The sensitizing dyes can be dispersed directly in the emulsion layer. Alternatively, these may be dissolved first in a suitable solvent, such as methyl alcohol, ethyl alcohol, methylcellosolve, acetone, water, pyridine, or a mixed solvent thereof, and the resulting solution can be added to the emulsion. For the dissolution of the dyes, ultrasonic waves can also be used. Specifically, the sensitizing dyes can be added to the emulsions by various known methods, for example, the method described in U.S. Pat. No. 3,469,987 where a dye is dissolved in an organic solvent and the resulting solution is dispersed in a hydrophilic colloid and then the resulting dispersion is added to an emulsion; the method described in Japanese Patent Publication No. 24185/71 where a water-insoluble dye is directly dispersed in a water-soluble solvent without being dissolved and the resulting dispersion is added to an emulsion; the method described in U.S. Pat. No. 3,822,135 where a dye is dissolved in a surfactant and the resulting solution is added to an emulsion; the method described in Japanese Patent Application (OPI) No. 74624/76 where a dye is dissolved in a red-shifting compound and the resulting solution is added to an emulsion; the method described in Japanese Patent Application (OPI) No. 80826/75 where a dye is dissolved in a substantially water-free acid and the resulting solution is added to an emulsion, etc. In addition, the methods described in U.S. Pat. Nos. 2,912,3443, 3,342,605, 2,996,287, 3,429,835, etc. can also be employed. The above-mentioned sensitizing dyes can be uniformly dispersed in the silver halide emulsion, before being coated on a support, and it is a matter of course that the dyes can be dispersed therein at any stage of the preparation of the silver halide emulsion.
The above-mentioned sensitizing dyes can be combined with any other sensitizing dyes, for use in the present invention. For example, the sensitizing dyes described in U.S. Pat. Nos. 3,703,377, 2,688,545, 3,397,060, 3,615,635 and 3,628,964, British Patents 1,242,588 and 1,293,862, Japanese Patent Publication Nos. 4396/68, 14030/69 and 10773/68, U.S. Pat. No. 3,416,917, Japanese Publication No. 4930/68, U.S. Pat. Nos. 2,615,613, 3,615,632, 3,617,295 and 3,635,721, etc. can be used.
For rapid processing of the silver halide photographic materials containing the hydrophilic colloid layers of the present invention, in accordance with the present invention, the materials are preferred to have a swelling percentage of 200% or less, as mentioned above.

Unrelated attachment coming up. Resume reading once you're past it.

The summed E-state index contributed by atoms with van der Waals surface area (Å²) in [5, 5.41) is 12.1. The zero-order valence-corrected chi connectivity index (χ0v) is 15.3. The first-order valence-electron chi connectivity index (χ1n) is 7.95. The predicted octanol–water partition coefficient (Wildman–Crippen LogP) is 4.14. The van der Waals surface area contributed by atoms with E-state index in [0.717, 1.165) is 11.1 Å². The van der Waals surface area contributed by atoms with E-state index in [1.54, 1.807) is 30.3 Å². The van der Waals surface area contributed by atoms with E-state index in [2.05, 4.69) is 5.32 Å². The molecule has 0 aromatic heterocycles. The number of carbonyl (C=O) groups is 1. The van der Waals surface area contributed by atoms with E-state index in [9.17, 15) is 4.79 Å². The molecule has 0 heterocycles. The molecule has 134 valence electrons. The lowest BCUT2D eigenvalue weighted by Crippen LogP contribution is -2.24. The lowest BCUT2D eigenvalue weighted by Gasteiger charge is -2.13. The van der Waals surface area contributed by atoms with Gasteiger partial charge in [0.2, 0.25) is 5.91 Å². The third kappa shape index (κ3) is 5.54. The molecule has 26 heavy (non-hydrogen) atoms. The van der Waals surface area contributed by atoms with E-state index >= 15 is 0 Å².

However, if the swelling percentage of the material is too low, the speed of development, fixation, rinsing-in-water, etc. is low, and therefore, it is not preferable to lower the swelling percentage too much overstepping the necessary limit.
Accordingly, the preferred range of the swelling percentage is from 30% to 200%, especially preferably from 50% to 150%.
The adjustment of the swelling percentage to 200% or less can easily be attained by anyone skilled in the art, for example, by increasing the amount of the hardener to be added to the photographic light-sensitive material.
The swelling percentage can be obtained by a process comprising (a) the step of incubating the photographic light-sensitive material under the condition of 38° C. and 50% RH for 3 days, (b) the step of measuring only the thickness of the hydrophilic colloid layer, (c) the step of dipping the material in 21° C. distilled water, and (d) the step of comparing the thickness of the hydrophilic colloid layer as measured in the step (b) and that as measured in step (c) to thereby obtain the percentage of the variation of the thickness of the layer.
As the hardener which can be used in the present invention, various organic compounds are known, for example, aldehyde compounds, the active halogen-containing compounds described in U.S. Pat. No. 3,288,775, the reactive ethylenic unsaturated group-containing compounds described in U.S. Pat. No. 3,091,537, as well as halogeno-carboxyaldehydes such as mucochloric acid, etc. In particular, vinylsulfone series hardeners are preferably used. In addition, high polymer hardeners can also preferably be used.